Turbulence is a dissipation mechanism by which a fluid converts energy into heat. Mechanical energy is supplied through some external stirring mechanism which operates at large wavelengths, and dissipation converts said energy at low wavelengths. If the input power is constant, then at late times a steady state energy distribution in k space will emerge. The energy is related to the correlation function of the velocity

 Q\left(\mathbf{r}\right) = \int \mathbf{u}\left(\mathbf{x}\right)\cdot\mathbf{u}\left(\mathbf{x}+\mathbf{r}\right) d^3x =

 = \int \mathbf{\tilde{u}}\left(\mathbf{k}\right)\cdot\mathbf{\tilde{u}}\left(\mathbf{q}\right) \exp\left(i\mathbf{k}\cdot\mathbf{x}\right)\exp\left(i\mathbf{q}\cdot\left(\mathbf{x+r}\right)\right) d^3x \frac{d^3k}{\left(2\pi\right)^3} \frac{d^3q}{\left(2\pi\right)^3} =

 = \frac{1}{\left(2\pi\right)^2} \int \mathbf{\tilde{u}}\left(\mathbf{k}\right)\cdot\mathbf{\tilde{u}}\left(\mathbf{q}\right) \delta\left(\mathbf{q}+\mathbf{k}\right)\exp\left(i\mathbf{q}\cdot\mathbf{r}\right) d^3k d^3q =

 = \frac{1}{\left(2\pi\right)^2} \int \mathbf{\tilde{u}}\left(\mathbf{k}\right)\cdot\mathbf{\tilde{u}}\left(\mathbf{-k}\right) \exp\left(-i\mathbf{k}\cdot\mathbf{r}\right) d^3k

To further simplify that expression we will assume an isotropic distribution so  Q\left(\mathbf{r}\right) = Q\left(r\right) and  \mathbf{\tilde{u}}\left(\mathbf{k}\right) \cdot \mathbf{\tilde{u}}\left(-\mathbf{k}\right) = E\left(k\right)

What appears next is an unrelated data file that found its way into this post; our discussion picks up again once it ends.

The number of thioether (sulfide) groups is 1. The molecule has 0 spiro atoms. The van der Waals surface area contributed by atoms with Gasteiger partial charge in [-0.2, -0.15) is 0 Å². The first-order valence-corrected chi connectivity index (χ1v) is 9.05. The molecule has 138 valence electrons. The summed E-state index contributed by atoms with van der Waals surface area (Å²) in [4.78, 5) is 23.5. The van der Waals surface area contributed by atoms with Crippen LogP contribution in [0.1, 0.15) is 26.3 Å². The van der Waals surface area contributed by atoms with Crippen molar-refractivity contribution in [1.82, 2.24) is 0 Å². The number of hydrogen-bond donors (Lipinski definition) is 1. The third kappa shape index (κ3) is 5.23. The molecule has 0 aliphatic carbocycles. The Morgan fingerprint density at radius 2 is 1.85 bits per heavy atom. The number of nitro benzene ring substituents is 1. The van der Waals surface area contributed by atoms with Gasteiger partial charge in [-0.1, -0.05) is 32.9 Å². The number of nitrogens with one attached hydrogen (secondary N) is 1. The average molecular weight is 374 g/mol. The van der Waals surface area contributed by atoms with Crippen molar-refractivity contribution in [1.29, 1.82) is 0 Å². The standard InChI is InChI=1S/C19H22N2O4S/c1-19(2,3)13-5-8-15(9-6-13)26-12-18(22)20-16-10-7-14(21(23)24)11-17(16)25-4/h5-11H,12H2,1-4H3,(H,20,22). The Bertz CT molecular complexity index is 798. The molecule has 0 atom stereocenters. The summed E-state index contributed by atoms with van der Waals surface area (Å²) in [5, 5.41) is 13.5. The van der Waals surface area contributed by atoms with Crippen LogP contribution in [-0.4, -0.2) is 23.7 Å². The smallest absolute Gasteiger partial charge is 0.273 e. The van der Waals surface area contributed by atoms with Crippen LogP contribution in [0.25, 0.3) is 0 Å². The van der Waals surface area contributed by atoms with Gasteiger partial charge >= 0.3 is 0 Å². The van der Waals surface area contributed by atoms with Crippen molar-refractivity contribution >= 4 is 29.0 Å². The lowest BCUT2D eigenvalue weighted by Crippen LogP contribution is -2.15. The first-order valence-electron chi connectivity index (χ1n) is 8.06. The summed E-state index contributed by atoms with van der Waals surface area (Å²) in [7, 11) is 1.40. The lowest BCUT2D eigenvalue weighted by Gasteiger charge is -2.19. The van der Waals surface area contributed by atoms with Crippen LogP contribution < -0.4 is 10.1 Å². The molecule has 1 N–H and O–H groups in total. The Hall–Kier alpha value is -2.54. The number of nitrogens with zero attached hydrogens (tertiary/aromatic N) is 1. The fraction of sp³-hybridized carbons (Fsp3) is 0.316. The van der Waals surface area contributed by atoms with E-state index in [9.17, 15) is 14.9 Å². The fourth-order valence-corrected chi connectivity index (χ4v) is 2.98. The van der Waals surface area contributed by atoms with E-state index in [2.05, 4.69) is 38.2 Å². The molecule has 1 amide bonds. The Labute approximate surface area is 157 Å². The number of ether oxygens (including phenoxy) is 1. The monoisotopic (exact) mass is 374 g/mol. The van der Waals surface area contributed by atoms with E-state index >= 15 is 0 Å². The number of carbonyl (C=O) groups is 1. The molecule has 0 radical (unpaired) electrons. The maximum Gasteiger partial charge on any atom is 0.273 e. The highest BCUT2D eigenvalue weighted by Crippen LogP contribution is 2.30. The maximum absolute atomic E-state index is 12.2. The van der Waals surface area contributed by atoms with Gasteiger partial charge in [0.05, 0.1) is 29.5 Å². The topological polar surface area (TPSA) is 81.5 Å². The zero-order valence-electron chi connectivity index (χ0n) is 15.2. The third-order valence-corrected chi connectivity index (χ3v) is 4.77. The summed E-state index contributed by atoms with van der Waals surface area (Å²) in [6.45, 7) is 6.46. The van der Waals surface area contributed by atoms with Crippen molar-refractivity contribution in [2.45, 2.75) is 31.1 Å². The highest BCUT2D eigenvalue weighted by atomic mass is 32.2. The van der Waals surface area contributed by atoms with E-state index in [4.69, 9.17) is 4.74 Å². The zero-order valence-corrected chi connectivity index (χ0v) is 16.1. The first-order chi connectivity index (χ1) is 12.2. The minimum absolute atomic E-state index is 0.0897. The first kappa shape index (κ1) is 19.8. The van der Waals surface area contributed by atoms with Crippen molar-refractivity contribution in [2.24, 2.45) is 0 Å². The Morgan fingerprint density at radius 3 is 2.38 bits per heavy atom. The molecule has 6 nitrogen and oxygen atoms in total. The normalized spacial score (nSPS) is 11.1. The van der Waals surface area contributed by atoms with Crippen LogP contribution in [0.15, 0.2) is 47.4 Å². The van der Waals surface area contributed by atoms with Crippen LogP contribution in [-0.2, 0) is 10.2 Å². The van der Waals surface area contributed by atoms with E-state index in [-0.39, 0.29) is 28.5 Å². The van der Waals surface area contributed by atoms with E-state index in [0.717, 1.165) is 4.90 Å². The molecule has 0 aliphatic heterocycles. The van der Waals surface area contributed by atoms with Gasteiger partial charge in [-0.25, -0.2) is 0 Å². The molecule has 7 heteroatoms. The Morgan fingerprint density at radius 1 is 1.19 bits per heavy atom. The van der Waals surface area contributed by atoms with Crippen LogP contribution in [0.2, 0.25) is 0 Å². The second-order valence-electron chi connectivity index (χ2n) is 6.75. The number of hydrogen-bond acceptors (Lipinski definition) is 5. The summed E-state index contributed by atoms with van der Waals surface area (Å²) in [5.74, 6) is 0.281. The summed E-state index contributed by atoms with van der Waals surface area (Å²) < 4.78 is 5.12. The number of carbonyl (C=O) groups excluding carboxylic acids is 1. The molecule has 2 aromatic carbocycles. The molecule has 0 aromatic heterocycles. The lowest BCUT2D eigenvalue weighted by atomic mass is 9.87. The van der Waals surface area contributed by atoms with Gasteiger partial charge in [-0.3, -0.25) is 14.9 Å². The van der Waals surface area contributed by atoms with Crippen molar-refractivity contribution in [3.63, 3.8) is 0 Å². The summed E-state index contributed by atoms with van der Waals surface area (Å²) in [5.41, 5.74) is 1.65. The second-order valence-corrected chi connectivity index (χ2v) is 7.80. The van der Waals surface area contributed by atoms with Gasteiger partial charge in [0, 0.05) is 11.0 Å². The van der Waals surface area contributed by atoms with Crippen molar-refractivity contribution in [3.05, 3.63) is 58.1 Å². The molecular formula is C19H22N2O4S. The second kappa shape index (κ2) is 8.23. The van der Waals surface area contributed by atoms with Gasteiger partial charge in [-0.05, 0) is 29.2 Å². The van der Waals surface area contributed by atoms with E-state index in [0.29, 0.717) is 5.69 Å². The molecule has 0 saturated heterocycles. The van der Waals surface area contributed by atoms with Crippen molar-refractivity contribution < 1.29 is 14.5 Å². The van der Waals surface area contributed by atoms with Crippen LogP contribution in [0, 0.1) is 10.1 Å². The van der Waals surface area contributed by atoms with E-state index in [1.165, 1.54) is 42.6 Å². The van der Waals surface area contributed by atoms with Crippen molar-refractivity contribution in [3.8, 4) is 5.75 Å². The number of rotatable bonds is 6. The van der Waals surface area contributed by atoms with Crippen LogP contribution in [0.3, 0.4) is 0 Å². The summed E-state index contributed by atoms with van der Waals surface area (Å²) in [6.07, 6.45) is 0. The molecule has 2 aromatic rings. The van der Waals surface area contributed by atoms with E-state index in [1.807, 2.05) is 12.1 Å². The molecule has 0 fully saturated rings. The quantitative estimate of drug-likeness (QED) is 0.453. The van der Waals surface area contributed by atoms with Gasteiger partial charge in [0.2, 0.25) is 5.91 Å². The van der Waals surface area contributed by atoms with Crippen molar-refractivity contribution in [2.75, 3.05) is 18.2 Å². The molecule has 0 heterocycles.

Q\left(r\right) = \frac{1}{\left(2\pi\right)^2} \int_{-\infty}^{\infty} dk \int_0^{\pi} \sin \theta d\theta \int_{0}^{2\pi} d\phi E\left(k\right) \exp\left(ikr\cos\theta\right) =

 = \frac{1}{2\pi} \int_{-\infty}^{\infty} dk \int_0^{\pi} \sin \theta d\theta E\left(k\right) \exp\left(ikr\cos\theta\right) =

 = \frac{1}{\pi} \int_{-\infty}^{\infty} dk \frac{\sin\left(kr\right)}{kr} E\left(k\right)

In steady state the rate of energy flow from one scale to smaller scales is constant. Since the energy dissipation rate is intensive, this condition could only hold if the energy dissipation rate per mass is independent of  k

The function  E\left(k\right) can now be determined by dimensional analysis. Suppose that the energy dissipation rate per unit mass is  \varepsilon , with units  \left[\varepsilon\right] = \frac{L^2}{T^3} . The dimensions of  E\left(k\right) are  \left[E\right] = \frac{L^3}{T^2} , and of  k are  \left[k\right] = \frac{1}{L} . If  E\left(k\right) only depends on  \varepsilon and  k , then from dimensional analysis

 E\left(k\right) \propto \varepsilon^{2/3} k^{-5/3}

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